Border Battle with FARC Claims Three on Each Side
EspañolThree soldiers and three FARC fighters were killed in a confrontation between the 18th Brigade of the Colombian army and the 10th Front of the guerrilla on Thursday in northeastern Colombia. The latest casualties follow a surge of renewed violence in May, as a unilateral ceasefire declared by the rebels amid peace talks in Havana broke down.
The skirmish took place in the rural municipality of Arauquita, Arauco Department, an area known for its oil facilities. Army sources reported that the FARC unit intended to attack the Caricare oil complex.
According to official statements, the Colombian military has fought off over 20 attacks by FARC and the National Liberation Army (ELN) in multiple departments across the country since Tuesday.
The outbreak of fighting follows the deaths of 40 guerrilla, including two senior commanders, in three separate raids — prompting FARC to end a unilateral ceasefire declared in December 2014.
The outlook for negotiations to demobilize the guerrilla has been particularly damaged by the death of Jairo Martínez, one of three FARC negotiators, in an army assault last week.
Peace talks have been underway between the government of President Juan Manuel Santos and FARC since November 2012, when both sides met in Havana, Cuba, to try to reach an agreement. Peace talks with the ELN, however, only just began last year.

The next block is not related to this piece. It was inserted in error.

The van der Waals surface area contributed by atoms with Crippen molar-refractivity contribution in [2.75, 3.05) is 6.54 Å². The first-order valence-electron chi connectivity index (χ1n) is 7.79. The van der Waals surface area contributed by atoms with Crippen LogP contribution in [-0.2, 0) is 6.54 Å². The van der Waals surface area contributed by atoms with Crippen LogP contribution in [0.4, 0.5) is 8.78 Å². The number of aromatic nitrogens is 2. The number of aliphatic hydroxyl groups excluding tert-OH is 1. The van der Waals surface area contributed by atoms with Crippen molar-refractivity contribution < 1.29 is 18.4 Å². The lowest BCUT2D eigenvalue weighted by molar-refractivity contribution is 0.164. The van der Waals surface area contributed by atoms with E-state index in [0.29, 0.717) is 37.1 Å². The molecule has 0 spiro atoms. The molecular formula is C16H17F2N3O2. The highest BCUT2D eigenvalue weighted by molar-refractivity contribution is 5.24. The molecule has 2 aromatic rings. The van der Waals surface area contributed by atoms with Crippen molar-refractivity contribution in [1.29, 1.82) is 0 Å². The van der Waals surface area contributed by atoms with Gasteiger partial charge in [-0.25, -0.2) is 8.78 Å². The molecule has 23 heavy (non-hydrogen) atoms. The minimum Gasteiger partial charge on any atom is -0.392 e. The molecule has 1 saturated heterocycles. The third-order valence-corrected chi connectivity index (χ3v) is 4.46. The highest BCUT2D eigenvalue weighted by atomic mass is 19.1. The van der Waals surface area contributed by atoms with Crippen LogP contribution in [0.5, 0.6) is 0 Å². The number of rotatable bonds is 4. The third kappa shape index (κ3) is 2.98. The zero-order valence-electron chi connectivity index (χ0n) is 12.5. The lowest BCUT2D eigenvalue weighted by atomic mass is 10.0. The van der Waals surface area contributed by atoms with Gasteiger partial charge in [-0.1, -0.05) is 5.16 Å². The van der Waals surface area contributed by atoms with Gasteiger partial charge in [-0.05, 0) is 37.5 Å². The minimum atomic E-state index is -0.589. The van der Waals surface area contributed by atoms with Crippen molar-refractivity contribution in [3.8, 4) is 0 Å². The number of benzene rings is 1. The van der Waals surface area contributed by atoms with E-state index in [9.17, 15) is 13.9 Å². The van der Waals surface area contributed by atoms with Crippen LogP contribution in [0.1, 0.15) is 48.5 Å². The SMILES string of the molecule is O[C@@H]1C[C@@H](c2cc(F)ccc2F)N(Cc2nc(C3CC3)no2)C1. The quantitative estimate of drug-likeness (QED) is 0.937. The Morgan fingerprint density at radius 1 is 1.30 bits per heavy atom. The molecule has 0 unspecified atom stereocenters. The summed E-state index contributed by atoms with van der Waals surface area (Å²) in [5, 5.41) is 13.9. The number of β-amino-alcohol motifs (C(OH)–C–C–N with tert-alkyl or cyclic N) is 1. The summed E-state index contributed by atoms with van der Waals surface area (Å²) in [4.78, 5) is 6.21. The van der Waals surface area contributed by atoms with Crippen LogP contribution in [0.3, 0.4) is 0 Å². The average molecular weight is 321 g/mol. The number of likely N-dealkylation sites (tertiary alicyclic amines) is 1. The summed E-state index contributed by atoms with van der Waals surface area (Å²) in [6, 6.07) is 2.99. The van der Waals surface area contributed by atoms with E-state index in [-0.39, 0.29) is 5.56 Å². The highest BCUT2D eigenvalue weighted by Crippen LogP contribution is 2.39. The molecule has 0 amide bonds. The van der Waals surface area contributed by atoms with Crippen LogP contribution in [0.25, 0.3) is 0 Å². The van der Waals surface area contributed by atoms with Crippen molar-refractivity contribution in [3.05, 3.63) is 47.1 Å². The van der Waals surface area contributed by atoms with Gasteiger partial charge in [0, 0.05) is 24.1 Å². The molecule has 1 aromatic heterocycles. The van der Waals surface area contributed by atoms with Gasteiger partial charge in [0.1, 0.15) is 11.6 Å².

Cuba and Norway, who are overseeing peace negotiations, have called both parties to “make an effort” to preserve negotiations despite hostilities, and advocated for the “adoption of a treaty for an official bilateral ceasefire.” Both nations registered concern that agreements already reached on demining, land development, political participation, and countering drug trafficking could be squandered if the violence continues.
However, the Santos administration has argued that a bilateral truce would only be used by FARC as a breathing space to rebuild its capacity to launch future attacks.
The country’s armed conflict has lasted for more than half a century and resulted in over 220,000 deaths and 6 million people being internally displaced.